897
    i don't know
    Follow Math Help Forum on Facebook and Google+

  12. #42
    Super Member
    Joined
    Oct 2008
    From
    Bristol, England
    Posts
    897
    can i work it out like this:
    just flip the cos over to the other side and make it inverse so it looks like this, ?=cos^-1(-0.47)??
    Last edited by andyboy179; December 15th 2010 at 12:20 PM. Reason: typo
    Follow Math Help Forum on Facebook and Google+

  13. #43
    A Plied Mathematician
    Joined
    Jun 2010
    From
    CT, USA
    Posts
    6,318
    Thanks
    4
    Awards
    2
    Ok. Here's the terminology as I learned it.

    A function is like a machine that converts objects of one kind into objects of another kind. The domain is all the allowed inputs to the function. The rule of association is the rule that tells you how the function converts the inputs into the outputs. The range is all the outputs that come, via the rule of association, from objects in the domain.

    Example:

    y=f(x)=x^{3}.

    The domain is all real numbers. The rule of association is the equation f(x)=x^{3}.

    The range is all real numbers.

    So the function inverse, if it exists (not all functions have inverses), gets you back to where you started. The domains and the ranges are flipped, the rule of association is inverted, etc. For the example above, the domain of the inverse is the range of the original function, and vice versa. The rule of association is

    f^{-1}(x)=\sqrt[3]{x}.

    In general, the way to find the inverse rule of association is to swap the symbols for x and y, and then solve for y.

    Example: y=f(x)=3x-4. The domain and the range are both the set of real numbers. Now I want to invert the function. First, swap x and y thus:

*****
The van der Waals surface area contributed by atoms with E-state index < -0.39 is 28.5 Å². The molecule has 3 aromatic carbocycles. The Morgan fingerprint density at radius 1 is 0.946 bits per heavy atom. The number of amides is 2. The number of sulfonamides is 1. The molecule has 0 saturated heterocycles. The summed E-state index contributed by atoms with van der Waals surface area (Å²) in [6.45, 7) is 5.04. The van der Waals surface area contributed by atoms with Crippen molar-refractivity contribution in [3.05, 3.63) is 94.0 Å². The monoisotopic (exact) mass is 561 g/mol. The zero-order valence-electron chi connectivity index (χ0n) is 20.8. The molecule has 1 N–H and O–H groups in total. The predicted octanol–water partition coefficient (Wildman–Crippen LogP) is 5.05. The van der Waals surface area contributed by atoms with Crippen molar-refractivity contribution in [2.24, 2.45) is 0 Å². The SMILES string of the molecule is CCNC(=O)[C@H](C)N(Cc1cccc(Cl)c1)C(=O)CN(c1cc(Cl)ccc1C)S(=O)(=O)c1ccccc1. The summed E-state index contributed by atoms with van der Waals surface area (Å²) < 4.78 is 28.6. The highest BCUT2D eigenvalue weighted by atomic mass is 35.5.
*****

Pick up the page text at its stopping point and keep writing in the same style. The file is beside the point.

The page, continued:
x=3y-4. Now solve for y:

    x+4=3y

    y=\dfrac{x+4}{3}=f^{-1}(x).

    Does that make sense?

    The whole goal of this idea is to get back to where you started. That is, you want to be able to do this:

    f(x)=y

    f^{-1}(f(x))=f^{-1}(y)

    x=f^{-1}(y).

    Thus, you can solve for various variables.

    In your latest post, I think you have got it. You use the inverse cosine function, also known as the arccosine function, to solve for your question mark. What do you get?
    Follow Math Help Forum on Facebook and Google+

  14. #44
    Super Member
    Joined
    Oct 2008
    From
    Bristol, England
    Posts
    897
    I don't really understand that. For the ? I got, ?=cos^-1(-0.47) =118.03
    Follow Math Help Forum on Facebook and Google+

  15. #45
    A Plied Mathematician
    Joined
    Jun 2010
    From
    CT, USA
    Posts
    6,318
    Thanks
    4
    Awards
    2
    And you should double-check whether that answer is in degrees or radians, depending on which mode your calculator is set in.
    Follow Math Help Forum on Facebook and Google+

Page 3 of 4 FirstFirst 1234 LastLast

Similar Math Help Forum Discussions

  1. missing angle
    Posted in the Trigonometry Forum
    Replies: 9
    Last Post: February 28th 2011, 07:06 PM
  2. missing angle
    Posted in the Trigonometry Forum
    Replies: 6
    Last Post: January 31st 2011, 06:59 AM
  3. find missing angle?
    Posted in the Trigonometry Forum
    Replies: 7
    Last Post: January 17th 2011, 10:48 AM
  4. integration; work; missing 2
    Posted in the Calculus Forum
    Replies: 4
    Last Post: April 25th 2010, 04:27 AM
  5. missing angle
    Posted in the Geometry Forum
    Replies: 1
    Last Post: April 12th 2008, 05:34 PM

Search Tags


/mathhelpforum @mathhelpforum